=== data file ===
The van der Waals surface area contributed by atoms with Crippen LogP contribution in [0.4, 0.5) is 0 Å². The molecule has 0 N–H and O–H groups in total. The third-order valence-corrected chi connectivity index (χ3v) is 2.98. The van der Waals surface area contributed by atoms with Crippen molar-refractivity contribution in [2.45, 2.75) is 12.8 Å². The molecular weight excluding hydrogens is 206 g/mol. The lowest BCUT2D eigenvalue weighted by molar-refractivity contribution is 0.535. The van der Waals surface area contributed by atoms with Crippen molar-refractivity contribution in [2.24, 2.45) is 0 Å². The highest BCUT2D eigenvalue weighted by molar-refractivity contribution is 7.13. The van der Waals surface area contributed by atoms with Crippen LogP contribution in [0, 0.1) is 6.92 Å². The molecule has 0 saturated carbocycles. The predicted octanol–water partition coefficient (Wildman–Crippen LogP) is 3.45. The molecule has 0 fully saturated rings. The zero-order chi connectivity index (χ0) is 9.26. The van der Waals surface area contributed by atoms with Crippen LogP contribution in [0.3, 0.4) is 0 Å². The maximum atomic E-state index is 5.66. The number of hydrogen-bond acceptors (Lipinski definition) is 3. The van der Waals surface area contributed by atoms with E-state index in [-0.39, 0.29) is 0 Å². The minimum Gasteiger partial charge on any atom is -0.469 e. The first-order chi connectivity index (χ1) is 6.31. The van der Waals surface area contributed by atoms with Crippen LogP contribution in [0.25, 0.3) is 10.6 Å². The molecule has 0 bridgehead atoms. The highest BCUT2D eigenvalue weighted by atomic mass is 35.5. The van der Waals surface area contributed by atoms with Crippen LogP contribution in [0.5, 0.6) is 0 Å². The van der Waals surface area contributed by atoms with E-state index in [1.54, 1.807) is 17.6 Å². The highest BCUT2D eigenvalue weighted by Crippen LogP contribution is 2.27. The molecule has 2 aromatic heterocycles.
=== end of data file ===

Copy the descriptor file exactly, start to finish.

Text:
The van der Waals surface area contributed by atoms with Crippen LogP contribution in [0.4, 0.5) is 0 Å². The molecule has 0 N–H and O–H groups in total. The third-order valence-corrected chi connectivity index (χ3v) is 2.98. The van der Waals surface area contributed by atoms with Crippen molar-refractivity contribution in [2.45, 2.75) is 12.8 Å². The molecular weight excluding hydrogens is 206 g/mol. The lowest BCUT2D eigenvalue weighted by molar-refractivity contribution is 0.535. The van der Waals surface area contributed by atoms with Crippen molar-refractivity contribution in [2.24, 2.45) is 0 Å². The highest BCUT2D eigenvalue weighted by molar-refractivity contribution is 7.13. The van der Waals surface area contributed by atoms with Crippen LogP contribution in [0, 0.1) is 6.92 Å². The molecule has 0 saturated carbocycles. The predicted octanol–water partition coefficient (Wildman–Crippen LogP) is 3.45. The molecule has 0 fully saturated rings. The zero-order chi connectivity index (χ0) is 9.26. The van der Waals surface area contributed by atoms with Crippen LogP contribution in [0.3, 0.4) is 0 Å². The maximum atomic E-state index is 5.66. The number of hydrogen-bond acceptors (Lipinski definition) is 3. The van der Waals surface area contributed by atoms with E-state index in [-0.39, 0.29) is 0 Å². The minimum Gasteiger partial charge on any atom is -0.469 e. The first-order chi connectivity index (χ1) is 6.31. The van der Waals surface area contributed by atoms with Crippen LogP contribution in [0.25, 0.3) is 10.6 Å². The molecule has 0 bridgehead atoms. The highest BCUT2D eigenvalue weighted by atomic mass is 35.5. The van der Waals surface area contributed by atoms with Crippen LogP contribution in [0.5, 0.6) is 0 Å². The van der Waals surface area contributed by atoms with E-state index in [1.54, 1.807) is 17.6 Å². The highest BCUT2D eigenvalue weighted by Crippen LogP contribution is 2.27. The molecule has 2 aromatic heterocycles.